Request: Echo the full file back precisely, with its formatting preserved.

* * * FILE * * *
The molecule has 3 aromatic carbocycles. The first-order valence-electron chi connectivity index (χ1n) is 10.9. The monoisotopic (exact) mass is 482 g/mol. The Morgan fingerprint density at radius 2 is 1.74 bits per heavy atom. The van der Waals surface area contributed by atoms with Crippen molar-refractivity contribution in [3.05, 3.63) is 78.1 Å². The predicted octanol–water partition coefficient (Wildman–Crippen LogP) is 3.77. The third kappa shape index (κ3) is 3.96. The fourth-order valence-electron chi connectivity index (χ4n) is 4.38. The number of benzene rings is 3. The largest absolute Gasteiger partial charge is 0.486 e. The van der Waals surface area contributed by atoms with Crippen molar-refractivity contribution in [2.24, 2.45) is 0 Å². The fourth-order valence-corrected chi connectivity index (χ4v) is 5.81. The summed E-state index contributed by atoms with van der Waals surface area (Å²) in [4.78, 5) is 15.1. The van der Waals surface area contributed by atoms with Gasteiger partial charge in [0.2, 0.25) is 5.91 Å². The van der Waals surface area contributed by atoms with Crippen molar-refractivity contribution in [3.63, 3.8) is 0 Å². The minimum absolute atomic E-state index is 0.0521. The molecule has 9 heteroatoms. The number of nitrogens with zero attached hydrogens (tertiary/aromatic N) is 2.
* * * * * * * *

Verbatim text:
The molecule has 3 aromatic carbocycles. The first-order valence-electron chi connectivity index (χ1n) is 10.9. The monoisotopic (exact) mass is 482 g/mol. The Morgan fingerprint density at radius 2 is 1.74 bits per heavy atom. The van der Waals surface area contributed by atoms with Crippen molar-refractivity contribution in [3.05, 3.63) is 78.1 Å². The predicted octanol–water partition coefficient (Wildman–Crippen LogP) is 3.77. The third kappa shape index (κ3) is 3.96. The fourth-order valence-electron chi connectivity index (χ4n) is 4.38. The number of benzene rings is 3. The largest absolute Gasteiger partial charge is 0.486 e. The van der Waals surface area contributed by atoms with Crippen molar-refractivity contribution in [2.24, 2.45) is 0 Å². The fourth-order valence-corrected chi connectivity index (χ4v) is 5.81. The summed E-state index contributed by atoms with van der Waals surface area (Å²) in [4.78, 5) is 15.1. The van der Waals surface area contributed by atoms with Gasteiger partial charge in [0.2, 0.25) is 5.91 Å². The van der Waals surface area contributed by atoms with Crippen molar-refractivity contribution in [3.63, 3.8) is 0 Å². The minimum absolute atomic E-state index is 0.0521. The molecule has 9 heteroatoms. The number of nitrogens with zero attached hydrogens (tertiary/aromatic N) is 2.